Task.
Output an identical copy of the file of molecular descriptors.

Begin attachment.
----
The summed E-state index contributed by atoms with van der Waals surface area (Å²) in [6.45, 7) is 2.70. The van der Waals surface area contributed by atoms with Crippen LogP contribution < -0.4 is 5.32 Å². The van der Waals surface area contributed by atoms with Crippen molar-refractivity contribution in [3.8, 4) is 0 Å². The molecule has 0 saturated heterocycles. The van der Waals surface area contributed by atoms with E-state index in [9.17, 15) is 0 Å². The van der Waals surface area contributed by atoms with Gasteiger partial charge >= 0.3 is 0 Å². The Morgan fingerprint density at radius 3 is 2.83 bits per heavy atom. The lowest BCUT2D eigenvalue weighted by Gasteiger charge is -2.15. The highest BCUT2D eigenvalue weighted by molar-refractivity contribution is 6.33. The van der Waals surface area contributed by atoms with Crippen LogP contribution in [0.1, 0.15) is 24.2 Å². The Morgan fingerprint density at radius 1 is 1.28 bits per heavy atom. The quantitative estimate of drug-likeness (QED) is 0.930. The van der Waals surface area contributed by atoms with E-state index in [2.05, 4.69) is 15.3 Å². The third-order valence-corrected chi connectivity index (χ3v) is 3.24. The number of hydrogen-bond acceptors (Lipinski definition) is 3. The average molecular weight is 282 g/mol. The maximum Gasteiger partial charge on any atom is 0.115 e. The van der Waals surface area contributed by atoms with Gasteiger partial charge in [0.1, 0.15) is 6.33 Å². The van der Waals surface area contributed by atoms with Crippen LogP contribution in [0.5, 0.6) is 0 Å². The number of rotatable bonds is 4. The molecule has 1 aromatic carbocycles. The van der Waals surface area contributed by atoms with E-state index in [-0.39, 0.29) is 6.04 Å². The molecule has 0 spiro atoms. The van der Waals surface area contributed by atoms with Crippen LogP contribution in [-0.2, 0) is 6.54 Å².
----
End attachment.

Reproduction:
The summed E-state index contributed by atoms with van der Waals surface area (Å²) in [6.45, 7) is 2.70. The van der Waals surface area contributed by atoms with Crippen LogP contribution < -0.4 is 5.32 Å². The van der Waals surface area contributed by atoms with Crippen molar-refractivity contribution in [3.8, 4) is 0 Å². The molecule has 0 saturated heterocycles. The van der Waals surface area contributed by atoms with E-state index in [9.17, 15) is 0 Å². The van der Waals surface area contributed by atoms with Gasteiger partial charge >= 0.3 is 0 Å². The Morgan fingerprint density at radius 3 is 2.83 bits per heavy atom. The lowest BCUT2D eigenvalue weighted by Gasteiger charge is -2.15. The highest BCUT2D eigenvalue weighted by molar-refractivity contribution is 6.33. The van der Waals surface area contributed by atoms with Crippen LogP contribution in [0.1, 0.15) is 24.2 Å². The Morgan fingerprint density at radius 1 is 1.28 bits per heavy atom. The quantitative estimate of drug-likeness (QED) is 0.930. The van der Waals surface area contributed by atoms with E-state index in [2.05, 4.69) is 15.3 Å². The third-order valence-corrected chi connectivity index (χ3v) is 3.24. The number of hydrogen-bond acceptors (Lipinski definition) is 3. The average molecular weight is 282 g/mol. The maximum Gasteiger partial charge on any atom is 0.115 e. The van der Waals surface area contributed by atoms with Gasteiger partial charge in [0.1, 0.15) is 6.33 Å². The van der Waals surface area contributed by atoms with Crippen LogP contribution in [0.5, 0.6) is 0 Å². The number of rotatable bonds is 4. The molecule has 1 aromatic carbocycles. The van der Waals surface area contributed by atoms with E-state index in [-0.39, 0.29) is 6.04 Å². The molecule has 0 spiro atoms. The van der Waals surface area contributed by atoms with Crippen LogP contribution in [-0.2, 0) is 6.54 Å².